ELIGHT in divine service is a token of acceptance. Those who serve God with a sad countenance, because they do what is unpleasant to them, are not serving Him at all; they bring the form of homage, but the life is absent. Our God requires no slaves to grace His throne; He is the Lord of the empire of love, and would have His servants dressed in the livery of joy. The angels of God serve Him with songs, not with groans; a murmur or a sigh would be a mutiny in their ranks. That obedience which is not voluntary is disobedience, for the Lord looketh at the heart, and if He seeth that we serve Him from force, and not because we love Him, He will reject our offering. Service coupled with cheerfulness is heart-service, and therefore true. Take away joyful willingness from the Christian, and you have removed the test of his sincerity.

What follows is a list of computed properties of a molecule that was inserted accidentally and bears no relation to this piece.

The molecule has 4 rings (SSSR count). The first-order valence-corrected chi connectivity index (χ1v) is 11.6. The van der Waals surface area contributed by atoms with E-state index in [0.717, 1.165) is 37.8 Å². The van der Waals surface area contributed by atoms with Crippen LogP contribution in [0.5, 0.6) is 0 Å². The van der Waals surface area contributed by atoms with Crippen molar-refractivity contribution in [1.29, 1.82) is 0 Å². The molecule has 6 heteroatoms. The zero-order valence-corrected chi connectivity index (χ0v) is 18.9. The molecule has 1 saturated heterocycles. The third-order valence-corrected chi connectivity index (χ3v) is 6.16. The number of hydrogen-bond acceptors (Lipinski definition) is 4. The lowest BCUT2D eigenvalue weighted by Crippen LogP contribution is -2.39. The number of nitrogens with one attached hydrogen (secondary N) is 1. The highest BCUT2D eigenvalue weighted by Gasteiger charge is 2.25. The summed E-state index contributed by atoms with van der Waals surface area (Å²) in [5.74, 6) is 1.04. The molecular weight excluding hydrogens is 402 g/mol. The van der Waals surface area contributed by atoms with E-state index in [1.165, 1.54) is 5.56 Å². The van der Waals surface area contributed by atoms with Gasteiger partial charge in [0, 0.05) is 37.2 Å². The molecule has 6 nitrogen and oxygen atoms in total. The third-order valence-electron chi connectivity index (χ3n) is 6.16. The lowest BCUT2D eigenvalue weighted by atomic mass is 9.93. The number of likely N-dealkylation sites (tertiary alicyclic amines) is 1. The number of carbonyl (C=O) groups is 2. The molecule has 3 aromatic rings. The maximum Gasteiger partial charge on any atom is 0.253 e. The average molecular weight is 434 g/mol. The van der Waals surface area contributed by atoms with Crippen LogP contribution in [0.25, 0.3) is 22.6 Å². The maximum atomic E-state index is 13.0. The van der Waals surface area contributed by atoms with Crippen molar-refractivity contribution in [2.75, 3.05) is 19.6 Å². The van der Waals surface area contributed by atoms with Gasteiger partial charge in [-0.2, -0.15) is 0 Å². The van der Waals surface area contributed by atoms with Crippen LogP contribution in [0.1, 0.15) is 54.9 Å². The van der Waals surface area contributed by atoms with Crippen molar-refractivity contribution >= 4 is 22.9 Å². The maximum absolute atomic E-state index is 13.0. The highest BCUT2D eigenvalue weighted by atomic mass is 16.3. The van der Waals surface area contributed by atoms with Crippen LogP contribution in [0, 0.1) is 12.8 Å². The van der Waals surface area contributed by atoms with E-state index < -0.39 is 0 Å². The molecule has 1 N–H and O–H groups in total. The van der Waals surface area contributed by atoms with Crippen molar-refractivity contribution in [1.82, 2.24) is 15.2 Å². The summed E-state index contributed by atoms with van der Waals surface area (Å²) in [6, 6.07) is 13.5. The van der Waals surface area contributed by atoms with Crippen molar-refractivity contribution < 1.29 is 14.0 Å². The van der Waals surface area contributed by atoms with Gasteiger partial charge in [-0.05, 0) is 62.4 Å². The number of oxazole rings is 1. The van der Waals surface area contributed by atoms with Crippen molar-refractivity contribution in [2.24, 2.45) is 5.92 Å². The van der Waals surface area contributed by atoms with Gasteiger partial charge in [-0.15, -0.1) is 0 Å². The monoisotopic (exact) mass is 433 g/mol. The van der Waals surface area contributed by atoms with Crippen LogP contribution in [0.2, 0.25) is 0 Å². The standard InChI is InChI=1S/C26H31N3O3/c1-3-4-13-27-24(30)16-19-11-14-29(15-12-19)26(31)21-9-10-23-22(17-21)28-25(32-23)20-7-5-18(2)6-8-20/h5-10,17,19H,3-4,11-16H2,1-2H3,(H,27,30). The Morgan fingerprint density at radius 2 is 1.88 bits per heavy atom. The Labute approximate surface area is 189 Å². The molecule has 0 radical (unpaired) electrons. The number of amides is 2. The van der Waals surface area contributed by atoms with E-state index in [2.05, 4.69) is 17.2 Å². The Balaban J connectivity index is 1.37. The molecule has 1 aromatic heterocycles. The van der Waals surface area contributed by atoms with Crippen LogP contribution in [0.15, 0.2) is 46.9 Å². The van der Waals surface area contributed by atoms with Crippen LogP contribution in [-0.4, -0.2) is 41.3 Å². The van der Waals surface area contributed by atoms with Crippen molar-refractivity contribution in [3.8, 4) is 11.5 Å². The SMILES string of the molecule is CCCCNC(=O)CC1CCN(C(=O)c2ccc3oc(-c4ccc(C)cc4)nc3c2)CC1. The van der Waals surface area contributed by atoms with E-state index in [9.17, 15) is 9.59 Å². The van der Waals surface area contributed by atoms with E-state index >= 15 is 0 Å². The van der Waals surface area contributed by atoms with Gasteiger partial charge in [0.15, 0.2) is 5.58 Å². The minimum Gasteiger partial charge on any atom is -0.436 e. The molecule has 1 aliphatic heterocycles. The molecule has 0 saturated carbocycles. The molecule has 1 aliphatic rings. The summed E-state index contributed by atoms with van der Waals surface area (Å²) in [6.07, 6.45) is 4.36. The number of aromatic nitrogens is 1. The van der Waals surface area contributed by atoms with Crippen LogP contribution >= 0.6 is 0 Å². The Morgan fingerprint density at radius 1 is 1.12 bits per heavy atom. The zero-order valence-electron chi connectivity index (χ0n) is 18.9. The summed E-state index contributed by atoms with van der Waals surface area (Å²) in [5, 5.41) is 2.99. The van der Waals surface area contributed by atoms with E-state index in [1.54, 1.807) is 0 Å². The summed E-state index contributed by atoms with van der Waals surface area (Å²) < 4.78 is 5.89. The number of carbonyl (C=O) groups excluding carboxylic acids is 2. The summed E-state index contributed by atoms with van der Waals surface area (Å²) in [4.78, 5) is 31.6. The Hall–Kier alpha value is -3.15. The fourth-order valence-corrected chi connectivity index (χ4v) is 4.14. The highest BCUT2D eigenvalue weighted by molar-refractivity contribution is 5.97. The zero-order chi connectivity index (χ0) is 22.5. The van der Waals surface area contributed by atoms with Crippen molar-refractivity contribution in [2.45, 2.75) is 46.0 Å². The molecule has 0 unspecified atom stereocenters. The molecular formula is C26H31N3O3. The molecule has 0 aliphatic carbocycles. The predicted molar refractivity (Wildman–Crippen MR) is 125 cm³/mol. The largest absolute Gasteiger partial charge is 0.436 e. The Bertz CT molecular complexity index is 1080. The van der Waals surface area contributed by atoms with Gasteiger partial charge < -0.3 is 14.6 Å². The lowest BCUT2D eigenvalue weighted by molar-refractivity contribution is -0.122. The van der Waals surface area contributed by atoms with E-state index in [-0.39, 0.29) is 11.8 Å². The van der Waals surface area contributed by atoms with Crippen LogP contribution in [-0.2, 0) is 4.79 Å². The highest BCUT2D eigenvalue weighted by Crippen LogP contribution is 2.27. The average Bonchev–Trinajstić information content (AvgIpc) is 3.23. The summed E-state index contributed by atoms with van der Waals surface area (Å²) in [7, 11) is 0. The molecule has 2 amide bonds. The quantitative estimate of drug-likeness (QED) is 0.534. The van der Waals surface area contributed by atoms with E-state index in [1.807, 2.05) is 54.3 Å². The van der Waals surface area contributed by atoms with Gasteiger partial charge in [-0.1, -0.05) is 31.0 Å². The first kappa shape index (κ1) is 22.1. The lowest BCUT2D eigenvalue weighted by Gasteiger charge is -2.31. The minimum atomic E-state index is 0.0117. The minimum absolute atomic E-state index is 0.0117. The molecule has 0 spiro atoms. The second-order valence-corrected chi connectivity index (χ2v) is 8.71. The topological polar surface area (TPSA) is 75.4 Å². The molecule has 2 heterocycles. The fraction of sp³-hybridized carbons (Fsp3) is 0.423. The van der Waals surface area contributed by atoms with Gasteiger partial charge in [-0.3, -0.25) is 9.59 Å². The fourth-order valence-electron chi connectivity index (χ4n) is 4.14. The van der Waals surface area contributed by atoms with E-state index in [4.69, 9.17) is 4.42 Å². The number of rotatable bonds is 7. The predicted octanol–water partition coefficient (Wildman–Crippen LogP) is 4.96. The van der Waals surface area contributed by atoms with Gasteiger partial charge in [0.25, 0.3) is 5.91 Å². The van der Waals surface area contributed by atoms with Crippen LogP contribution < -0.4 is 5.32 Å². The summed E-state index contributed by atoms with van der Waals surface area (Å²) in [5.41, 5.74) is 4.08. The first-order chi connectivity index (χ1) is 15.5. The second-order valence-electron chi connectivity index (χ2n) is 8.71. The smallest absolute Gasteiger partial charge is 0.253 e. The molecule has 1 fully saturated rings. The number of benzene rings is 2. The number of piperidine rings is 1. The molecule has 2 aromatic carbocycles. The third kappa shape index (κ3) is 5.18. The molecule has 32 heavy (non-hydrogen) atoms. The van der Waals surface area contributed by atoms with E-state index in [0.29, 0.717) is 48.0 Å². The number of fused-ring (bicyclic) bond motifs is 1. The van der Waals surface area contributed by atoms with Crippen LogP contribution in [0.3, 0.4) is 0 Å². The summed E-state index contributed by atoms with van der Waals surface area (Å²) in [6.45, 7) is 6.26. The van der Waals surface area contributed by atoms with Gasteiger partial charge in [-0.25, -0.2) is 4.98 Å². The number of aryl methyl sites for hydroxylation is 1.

If a man be driven to battle, he is no patriot; but he who marches into the fray with flashing eye and beaming face, singing, “It is sweet for one’s country to die,” proves himself to be sincere in his patriotism. Cheerfulness is the support of our strength; in the joy of the Lord are we strong. It acts as the remover of difficulties. It is to our service what oil is to the wheels of a railway carriage. Without oil the axle soon grows hot, and accidents occur; and if there be not a holy cheerfulness to oil our wheels, our spirits will be clogged with weariness. The man who is cheerful in his service of God, proves that obedience is his element; he can sing,

“Make me to walk in Thy commands,
‘Tis a delightful road.”